As it happened, I did, and was in the middle of an involved account of how exactly England had got to 318 for 6 against Sri Lanka, when someone else tapped me on the shoulder. Jesus Christ, I thought, this is it! Mr Shaven Head was just a diversion. But it turned out to be Noah, a friend of my daughter’s, who had recently befriended me on Facebook. He once broke a string on my guitar while he was playing it so I made him restring the whole thing; as it’s a 12-string semi-acoustic, this takes about three hours. Had he been stalking me so he could push me on to the tracks in revenge? No, he wanted to thank my daughter for having driven him and his film crew to Wales.

By the time I got to the pub I had more or less recovered from two random human encounters on the Tube in 15 seconds, but was still jittery. As I sipped my pint a young man in a football shirt asked if I would take a picture of him and his friends. As I held the camera up, he asked: “Er . . . are you Nicholas Lezard?”

My usual impulse when asked this is to say “no”, for reasons hinted at above, but instead I said “yes”, cautiously. It turned out that he was a fan of this column; and he even had a copy of this magazine, open at this page, which he took out of his bag for me to sign.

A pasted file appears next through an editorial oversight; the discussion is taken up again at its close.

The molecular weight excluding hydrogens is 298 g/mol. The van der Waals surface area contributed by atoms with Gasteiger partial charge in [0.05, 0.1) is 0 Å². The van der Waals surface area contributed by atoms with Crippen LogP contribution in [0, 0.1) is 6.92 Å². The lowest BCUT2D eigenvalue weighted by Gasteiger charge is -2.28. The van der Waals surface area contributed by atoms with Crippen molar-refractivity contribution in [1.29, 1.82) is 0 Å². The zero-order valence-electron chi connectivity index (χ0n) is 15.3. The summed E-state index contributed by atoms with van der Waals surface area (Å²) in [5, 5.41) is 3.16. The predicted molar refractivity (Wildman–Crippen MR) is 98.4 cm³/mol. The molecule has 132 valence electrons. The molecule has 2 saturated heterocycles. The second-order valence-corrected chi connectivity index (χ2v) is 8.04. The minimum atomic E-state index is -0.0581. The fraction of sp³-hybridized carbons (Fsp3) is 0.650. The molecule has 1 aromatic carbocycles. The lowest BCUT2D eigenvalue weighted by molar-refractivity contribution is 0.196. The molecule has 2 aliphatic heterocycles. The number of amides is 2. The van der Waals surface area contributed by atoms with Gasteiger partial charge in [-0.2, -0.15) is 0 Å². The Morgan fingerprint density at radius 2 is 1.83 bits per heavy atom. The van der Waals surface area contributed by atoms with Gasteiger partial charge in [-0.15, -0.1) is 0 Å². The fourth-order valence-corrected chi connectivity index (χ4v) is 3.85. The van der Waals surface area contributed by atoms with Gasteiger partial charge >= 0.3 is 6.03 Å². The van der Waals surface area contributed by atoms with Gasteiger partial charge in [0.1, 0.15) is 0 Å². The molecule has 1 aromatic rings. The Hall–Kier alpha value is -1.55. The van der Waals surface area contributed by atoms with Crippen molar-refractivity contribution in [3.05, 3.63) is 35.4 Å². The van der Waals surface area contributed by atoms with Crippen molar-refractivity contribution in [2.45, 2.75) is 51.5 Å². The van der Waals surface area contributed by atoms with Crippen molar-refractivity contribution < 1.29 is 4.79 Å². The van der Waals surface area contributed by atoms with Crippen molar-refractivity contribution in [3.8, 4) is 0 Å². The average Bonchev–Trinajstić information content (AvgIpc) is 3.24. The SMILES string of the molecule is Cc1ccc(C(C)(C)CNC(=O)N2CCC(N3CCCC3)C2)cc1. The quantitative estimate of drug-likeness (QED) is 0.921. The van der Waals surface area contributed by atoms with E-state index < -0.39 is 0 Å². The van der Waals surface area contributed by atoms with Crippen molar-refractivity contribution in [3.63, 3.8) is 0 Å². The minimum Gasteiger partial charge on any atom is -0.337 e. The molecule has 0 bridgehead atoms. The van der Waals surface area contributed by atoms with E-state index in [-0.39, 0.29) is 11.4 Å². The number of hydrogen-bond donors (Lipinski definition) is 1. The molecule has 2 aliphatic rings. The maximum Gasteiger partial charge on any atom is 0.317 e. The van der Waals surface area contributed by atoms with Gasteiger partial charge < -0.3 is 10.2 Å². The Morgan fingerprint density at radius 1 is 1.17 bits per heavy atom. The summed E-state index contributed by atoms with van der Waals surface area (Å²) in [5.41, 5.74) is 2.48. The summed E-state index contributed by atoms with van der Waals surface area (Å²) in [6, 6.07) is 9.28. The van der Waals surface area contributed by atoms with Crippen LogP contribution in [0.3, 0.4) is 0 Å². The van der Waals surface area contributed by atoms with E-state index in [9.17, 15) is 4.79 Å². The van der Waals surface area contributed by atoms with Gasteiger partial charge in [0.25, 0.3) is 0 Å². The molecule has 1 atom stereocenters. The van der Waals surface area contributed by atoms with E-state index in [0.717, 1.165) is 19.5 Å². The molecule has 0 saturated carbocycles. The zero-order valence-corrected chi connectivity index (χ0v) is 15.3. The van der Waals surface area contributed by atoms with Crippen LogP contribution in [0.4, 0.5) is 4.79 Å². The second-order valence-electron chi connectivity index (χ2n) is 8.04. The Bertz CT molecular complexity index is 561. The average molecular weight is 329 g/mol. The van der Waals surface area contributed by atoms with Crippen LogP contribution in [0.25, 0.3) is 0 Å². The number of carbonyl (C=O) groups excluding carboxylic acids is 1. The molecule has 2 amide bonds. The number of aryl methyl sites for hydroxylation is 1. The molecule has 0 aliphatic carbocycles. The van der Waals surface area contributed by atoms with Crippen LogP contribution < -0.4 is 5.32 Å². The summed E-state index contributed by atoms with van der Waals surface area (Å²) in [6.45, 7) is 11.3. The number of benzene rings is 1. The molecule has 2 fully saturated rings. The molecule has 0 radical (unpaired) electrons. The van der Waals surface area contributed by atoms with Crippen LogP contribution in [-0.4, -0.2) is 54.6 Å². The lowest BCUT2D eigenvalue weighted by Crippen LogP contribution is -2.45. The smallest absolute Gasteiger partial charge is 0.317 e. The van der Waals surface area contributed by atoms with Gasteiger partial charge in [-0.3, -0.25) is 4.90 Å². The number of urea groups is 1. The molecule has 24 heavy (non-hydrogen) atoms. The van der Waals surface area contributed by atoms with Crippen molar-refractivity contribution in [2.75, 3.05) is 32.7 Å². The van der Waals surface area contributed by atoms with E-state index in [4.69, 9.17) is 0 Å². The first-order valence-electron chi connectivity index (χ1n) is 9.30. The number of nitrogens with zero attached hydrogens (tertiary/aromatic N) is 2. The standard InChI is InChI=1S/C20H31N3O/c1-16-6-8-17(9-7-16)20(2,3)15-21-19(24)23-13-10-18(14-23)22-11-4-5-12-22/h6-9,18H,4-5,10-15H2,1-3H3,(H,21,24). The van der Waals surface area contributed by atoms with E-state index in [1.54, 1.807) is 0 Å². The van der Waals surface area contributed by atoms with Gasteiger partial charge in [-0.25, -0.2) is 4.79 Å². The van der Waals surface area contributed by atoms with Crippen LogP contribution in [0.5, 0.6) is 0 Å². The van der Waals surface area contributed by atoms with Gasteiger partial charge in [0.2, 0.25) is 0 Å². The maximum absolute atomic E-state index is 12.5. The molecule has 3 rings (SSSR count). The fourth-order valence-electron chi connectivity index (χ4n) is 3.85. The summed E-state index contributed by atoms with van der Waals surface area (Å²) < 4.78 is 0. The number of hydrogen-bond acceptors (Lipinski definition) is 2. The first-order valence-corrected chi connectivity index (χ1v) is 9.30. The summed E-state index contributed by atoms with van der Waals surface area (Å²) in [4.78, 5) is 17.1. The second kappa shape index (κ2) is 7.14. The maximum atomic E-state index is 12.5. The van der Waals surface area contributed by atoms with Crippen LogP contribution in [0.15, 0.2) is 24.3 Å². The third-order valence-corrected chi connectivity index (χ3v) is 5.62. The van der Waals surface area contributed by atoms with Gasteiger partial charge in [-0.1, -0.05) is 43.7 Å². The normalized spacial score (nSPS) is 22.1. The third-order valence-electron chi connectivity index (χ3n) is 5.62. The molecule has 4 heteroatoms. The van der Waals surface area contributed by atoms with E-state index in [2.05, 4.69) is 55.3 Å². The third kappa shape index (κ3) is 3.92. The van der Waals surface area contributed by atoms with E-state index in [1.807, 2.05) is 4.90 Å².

Which has more or less made my year, to be honest, but Philip, if you’re reading this: you nearly gave me a sodding heart attack.

Nicholas Lezard is a literary critic for the Guardian and also writes for the Independent. He writes the Down and Out in London column for the New Statesman.

This article first appeared in the 02 July 2014 issue of the New Statesman, After God Again

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Women on the edge: new films Jackie and Christine are character studies of haunted women

With their claustrophobic close-ups and desolate wide shots, both films are stunning portraits of life on the brink.

Jacqueline Kennedy and Christine Chubbuck may not have had much in common in real life – the former briefly the US first lady, the latter a put-upon television news reporter in the early 1970s in Sarasota, Florida – but two new films named after them are cut resolutely from the same cloth. Jackie and Christine are character studies of haunted women in which the claustrophobic close-up and the desolate wide shot are the predominant forms of address.

Both films hinge on fatal gunshots to the head and both seek to express cinematically a state of mind that is internal: grief and loss in Jackie, which is set mainly in the hours and days after the assassination of President John F Kennedy; depression and paranoia in Christine. In this area, they rely heavily not only on hypnotically controlled performances from their lead actors but on music that describes the psychological contours of distress.